In many respects, the past year has dealt one bad hand after another: the COVID pandemic, economic slowdown, job cutbacks, and worst of all too many lost lives. Fortunately, many elements of the American system have proven relatively resilient to these setbacks. During this same time, many different impactful cybersecurity events have taken place—some small scale and others more newsworthy. The SolarWinds breach was a wake-up call to the cybersecurity community, where a software supply chain compromise not only affected the initial victim, it affected all the commercial entities and Federal agencies that utilize their software. IT organizations are still feeling and calculating the pain of this attack and will continue to do so for some time. Though this attack made the news outside the IT community, very little pain was felt at a consumer level. However, this attack proved to be a harbinger to one that would not only affect technology at large, but the American public directly. The Colonial Pipeline breach demonstrated just how vulnerable our systems are and the ability of an attack to cause widespread disruption of American society. I know, I was searching for gas last Saturday…
The May 12 Executive Order on Improving the Nation’s Cybersecurity lays out a multi-pronged approach on how to mitigate these types of attacks. As explored below, a failure in any one of the abilities to detect, report, employ protections in a timely manner, and ultimately defend against the threat can cause a cascading effect on whether or not the threat is successfully thwarted. In other words: Attackers only need to be right once. Cybersecurity professionals need to be right all the time.
The concept of Zero Trust has been around for some time. The Federal government was primarily introduced to Zero Trust in the form of the TIC 3.0 modernization effort, which at its core is built on top of Zero Trust. The TIC 3.0 initiative came to light due to the need for Federal agencies to allow Federal data and services to reside outside the agency’s security boundary via cloud services. Unfortunately, properly securing sensitive data being shared between cloud providers and agencies has fallen short of an acceptable risk threshold, and the recent executive order calls this out.
The Federal government must be able to obtain threat data from its partners to stay on top of the latest security threats. NIST has taken an excellent step towards addressing as to what Zero Trust should mean to Federal government with SP 800-207.
Many agencies and corporations still suffer from blind spots within their cybersecurity organization. If attacks cannot be seen, they cannot be detected, reported, and mitigated. Visibility has become an even greater issue due to the proliferation of SSL/TLS across what have been traditionally deemed as secure/internal parts of the network, related to the need to encrypt all transmissions of data. Additionally, visibility is essential for the Zero Trust paradigm to function properly, as the Zero Trust Policy Enforcement Point (PEP) must have all the necessary data to make the proper decision as to whether or not access should be allowed.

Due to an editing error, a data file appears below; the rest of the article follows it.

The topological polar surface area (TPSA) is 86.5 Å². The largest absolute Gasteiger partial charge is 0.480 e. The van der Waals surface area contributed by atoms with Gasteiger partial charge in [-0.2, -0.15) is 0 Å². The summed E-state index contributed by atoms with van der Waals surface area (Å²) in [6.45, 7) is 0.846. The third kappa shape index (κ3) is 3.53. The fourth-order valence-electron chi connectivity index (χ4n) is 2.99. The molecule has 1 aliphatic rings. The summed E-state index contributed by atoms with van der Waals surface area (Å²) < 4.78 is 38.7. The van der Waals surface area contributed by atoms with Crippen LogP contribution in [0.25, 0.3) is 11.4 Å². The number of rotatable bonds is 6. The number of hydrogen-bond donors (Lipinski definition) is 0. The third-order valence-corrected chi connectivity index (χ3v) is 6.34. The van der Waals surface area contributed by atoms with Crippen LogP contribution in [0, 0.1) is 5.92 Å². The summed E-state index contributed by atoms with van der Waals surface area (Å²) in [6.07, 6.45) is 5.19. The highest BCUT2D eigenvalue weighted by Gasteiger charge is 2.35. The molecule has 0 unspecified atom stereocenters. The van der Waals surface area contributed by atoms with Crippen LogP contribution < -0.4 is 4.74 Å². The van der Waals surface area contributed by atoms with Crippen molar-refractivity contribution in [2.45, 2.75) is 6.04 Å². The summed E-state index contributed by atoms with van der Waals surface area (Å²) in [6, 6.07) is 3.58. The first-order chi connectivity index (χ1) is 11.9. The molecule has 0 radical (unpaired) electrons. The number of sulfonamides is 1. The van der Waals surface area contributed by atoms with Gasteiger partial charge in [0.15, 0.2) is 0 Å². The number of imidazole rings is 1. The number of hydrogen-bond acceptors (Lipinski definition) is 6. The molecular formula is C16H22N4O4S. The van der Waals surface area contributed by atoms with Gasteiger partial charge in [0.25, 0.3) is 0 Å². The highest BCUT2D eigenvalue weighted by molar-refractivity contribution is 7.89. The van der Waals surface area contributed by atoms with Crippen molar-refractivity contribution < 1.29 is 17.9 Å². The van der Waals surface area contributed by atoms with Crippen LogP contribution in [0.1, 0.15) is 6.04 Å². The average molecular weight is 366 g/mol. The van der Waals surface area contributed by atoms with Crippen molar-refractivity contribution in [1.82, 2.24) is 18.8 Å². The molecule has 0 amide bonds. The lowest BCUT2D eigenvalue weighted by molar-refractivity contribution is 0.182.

Visibility of threats is essential to detection, with the subsequent reporting, monitoring, and ability to share threat intelligence next in terms of priorities. Properly sharing threat intelligence provides a mechanism to potentially confirm a threat or the risk severity a threat poses—even more importantly, it provides cybersecurity analysts with all the data needed to quantify a novel threat.
Initiatives like CDM have been underway for some time to help realize the consolidation and reporting of threat data. Some processes and threat intelligence gathering are far behind required standards, especially with significant blind spots still existing in some networks. This leads to a cascading effect across the cybersecurity protection landscape. In the end, cybersecurity teams need to see all the transactions and data from client to application to provide the most meaningful assessments of possible threats. Unhindered sharing of threat intelligence must exist in the Federal partner ecosystem. Threat intelligence sharing is also vital in the detection of software supply chain threats.
New threats will undoubtedly emerge, and they’ll cause cybersecurity teams to deploy additional or new measures of protection. The question is, how quickly can cybersecurity teams employ protections in a secure and non-disruptive manner? Plainly, the ability to detect and be agile is now mission-imperative in providing proper protection. IT is going through a major shift in becoming more agile. Being able to quickly and securely deliver modern applications with less disruption has been coined DevSecOps. This modern development practice allows organizations to become more nimble in how they employ cybersecurity protections in a safe and non-disruptive manner.
Default security measures put in place by cloud providers have provided the ability to bring on-prem security into cloud environments, and have become a driving force behind cloud deployments. Still, consumers of cloud are often taking a leap of faith that cloud providers are doing “the right thing” when it comes to cybersecurity while relinquishing a level of control of data and security to the provider. Information sharing between cloud providers and agencies must be part of the Federal partner ecosystem to provide more comprehensive security.
Each of these tenants are required to achieve a higher cybersecurity standard. Learn more about how F5 Government Solutions can help in meeting and exceeding the level of security associated with the recent Cybersecurity Executive Order here.
By Ryan Johnson, Solutions Engineering Manager – F5 U.S. Federal Solutions